Whether workers' compensation claims related to COVID-19 will be paid is a question to be answered case by case and state by state.
The world has seen numerous epidemics whose impact on public health is well documented, so you might expect to find guidance on compensability from these experiences. But according to the National Council on Compensation Insurance (NCCI), “You would be hard-pressed to find meaningful information on how or even if the workers' compensation system was affected” by the SARS, H1N1, Ebola, and Zika outbreaks.
Workers' comp insurance typically covers employers for employee claims regarding “bodily injury by accident or bodily injury by disease.” Many state statutes, however, exclude “ordinary disease of life.”
While some occupations – for example, health care workers and first responders – might be said to have a higher probability than others for exposure to COVID-19, whether the disease is compensable under workers' comp is uncertain.
“’Would time away from work during recovery be considered ‘temporary disability’,”’ NCCI asks, “or is it just normal ‘sick time’?”
Guaranteed benefits for some
Workers’ comp insurers in at least two states have said they will guarantee benefits for health workers and first responders.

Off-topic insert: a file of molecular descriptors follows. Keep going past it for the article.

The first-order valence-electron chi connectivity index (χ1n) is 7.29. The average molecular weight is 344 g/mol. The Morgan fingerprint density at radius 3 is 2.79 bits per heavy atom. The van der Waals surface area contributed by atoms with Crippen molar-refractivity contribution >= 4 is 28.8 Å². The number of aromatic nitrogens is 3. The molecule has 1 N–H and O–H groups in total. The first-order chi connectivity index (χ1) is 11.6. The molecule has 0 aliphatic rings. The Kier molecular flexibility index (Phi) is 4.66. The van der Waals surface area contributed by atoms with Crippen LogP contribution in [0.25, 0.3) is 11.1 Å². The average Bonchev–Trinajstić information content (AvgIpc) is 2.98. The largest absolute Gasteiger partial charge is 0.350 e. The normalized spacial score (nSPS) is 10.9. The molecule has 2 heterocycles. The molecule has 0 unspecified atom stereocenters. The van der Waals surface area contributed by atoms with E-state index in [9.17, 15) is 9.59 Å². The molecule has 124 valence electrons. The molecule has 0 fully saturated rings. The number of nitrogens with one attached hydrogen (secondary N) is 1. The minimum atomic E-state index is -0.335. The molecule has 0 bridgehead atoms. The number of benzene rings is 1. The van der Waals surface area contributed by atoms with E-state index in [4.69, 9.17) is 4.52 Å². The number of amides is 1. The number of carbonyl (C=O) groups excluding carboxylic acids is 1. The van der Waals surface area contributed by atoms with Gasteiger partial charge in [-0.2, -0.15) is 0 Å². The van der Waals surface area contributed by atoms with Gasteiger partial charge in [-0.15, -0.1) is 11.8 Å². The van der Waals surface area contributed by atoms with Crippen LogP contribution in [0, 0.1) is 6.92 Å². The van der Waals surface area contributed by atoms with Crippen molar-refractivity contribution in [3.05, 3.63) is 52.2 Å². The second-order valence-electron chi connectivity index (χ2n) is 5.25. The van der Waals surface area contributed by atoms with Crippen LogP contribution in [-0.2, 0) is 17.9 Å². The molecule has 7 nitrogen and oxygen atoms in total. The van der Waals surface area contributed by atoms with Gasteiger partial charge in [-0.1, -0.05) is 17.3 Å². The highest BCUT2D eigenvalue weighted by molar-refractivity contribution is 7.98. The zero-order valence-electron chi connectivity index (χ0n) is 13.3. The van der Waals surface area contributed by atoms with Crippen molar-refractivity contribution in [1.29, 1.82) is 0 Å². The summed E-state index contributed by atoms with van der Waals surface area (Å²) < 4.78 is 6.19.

Kentucky Employers Mutual Insurance Co. said it will pay wage-replacement benefits for any first responder or employee in the medical field who is quarantined because of direct exposure to a person diagnosed with COVID-19. The announcement follows a decision by the Washington State Department of Labor and Industries to pay wage-loss and medical treatment expenses for any health care worker or first responder who is quarantined because of coronavirus exposure. Washington operates a monopoly workers' comp system, so that policy affects every employee covered by the state system.
It remains to be seen if other states will take the same measures relative to workers comp. For general health insurance, however, NCCI says at least 10 states have issued mandates to cover COVID-19. The mandates vary, but they include coverage for testing and visits to emergency rooms or urgent care facilities either in-network or out-of-network without deductibles or copays.
If expanded to more states, NCCI says, these mandates could limit workers' comp claims in cases where only testing or quarantine are necessary.
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